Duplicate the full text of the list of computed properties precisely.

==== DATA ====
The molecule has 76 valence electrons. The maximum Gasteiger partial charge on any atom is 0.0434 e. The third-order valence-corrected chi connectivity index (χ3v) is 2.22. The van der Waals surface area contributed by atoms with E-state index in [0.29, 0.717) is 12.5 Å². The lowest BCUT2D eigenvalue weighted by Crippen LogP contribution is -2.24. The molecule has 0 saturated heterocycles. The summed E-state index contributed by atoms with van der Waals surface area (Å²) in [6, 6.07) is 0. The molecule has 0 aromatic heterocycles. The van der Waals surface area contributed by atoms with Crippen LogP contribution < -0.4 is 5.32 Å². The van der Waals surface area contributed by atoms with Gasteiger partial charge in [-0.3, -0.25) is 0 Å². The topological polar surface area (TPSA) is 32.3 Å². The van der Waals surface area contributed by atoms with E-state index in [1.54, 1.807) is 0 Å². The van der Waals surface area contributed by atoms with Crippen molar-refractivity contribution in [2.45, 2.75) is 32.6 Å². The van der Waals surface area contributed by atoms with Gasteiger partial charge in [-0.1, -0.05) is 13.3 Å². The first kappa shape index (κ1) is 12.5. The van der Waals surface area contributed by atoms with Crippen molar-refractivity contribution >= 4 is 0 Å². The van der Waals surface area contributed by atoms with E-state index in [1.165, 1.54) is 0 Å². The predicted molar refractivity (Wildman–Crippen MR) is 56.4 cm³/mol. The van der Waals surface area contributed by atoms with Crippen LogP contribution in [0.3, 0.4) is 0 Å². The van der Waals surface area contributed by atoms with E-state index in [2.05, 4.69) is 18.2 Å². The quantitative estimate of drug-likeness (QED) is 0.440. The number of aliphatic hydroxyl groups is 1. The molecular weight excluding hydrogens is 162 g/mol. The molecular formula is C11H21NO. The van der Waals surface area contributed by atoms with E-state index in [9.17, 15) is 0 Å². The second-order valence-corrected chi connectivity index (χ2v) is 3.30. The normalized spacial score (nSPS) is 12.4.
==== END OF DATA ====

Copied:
The molecule has 76 valence electrons. The maximum Gasteiger partial charge on any atom is 0.0434 e. The third-order valence-corrected chi connectivity index (χ3v) is 2.22. The van der Waals surface area contributed by atoms with E-state index in [0.29, 0.717) is 12.5 Å². The lowest BCUT2D eigenvalue weighted by Crippen LogP contribution is -2.24. The molecule has 0 saturated heterocycles. The summed E-state index contributed by atoms with van der Waals surface area (Å²) in [6, 6.07) is 0. The molecule has 0 aromatic heterocycles. The van der Waals surface area contributed by atoms with Crippen LogP contribution < -0.4 is 5.32 Å². The van der Waals surface area contributed by atoms with Gasteiger partial charge in [-0.3, -0.25) is 0 Å². The topological polar surface area (TPSA) is 32.3 Å². The van der Waals surface area contributed by atoms with E-state index in [1.54, 1.807) is 0 Å². The van der Waals surface area contributed by atoms with Crippen molar-refractivity contribution in [2.45, 2.75) is 32.6 Å². The van der Waals surface area contributed by atoms with Gasteiger partial charge in [-0.1, -0.05) is 13.3 Å². The first kappa shape index (κ1) is 12.5. The van der Waals surface area contributed by atoms with Crippen molar-refractivity contribution >= 4 is 0 Å². The van der Waals surface area contributed by atoms with E-state index in [1.165, 1.54) is 0 Å². The predicted molar refractivity (Wildman–Crippen MR) is 56.4 cm³/mol. The van der Waals surface area contributed by atoms with Crippen LogP contribution in [0.3, 0.4) is 0 Å². The van der Waals surface area contributed by atoms with E-state index in [2.05, 4.69) is 18.2 Å². The quantitative estimate of drug-likeness (QED) is 0.440. The number of aliphatic hydroxyl groups is 1. The molecular weight excluding hydrogens is 162 g/mol. The molecular formula is C11H21NO. The van der Waals surface area contributed by atoms with E-state index in [9.17, 15) is 0 Å². The second-order valence-corrected chi connectivity index (χ2v) is 3.30. The normalized spacial score (nSPS) is 12.4.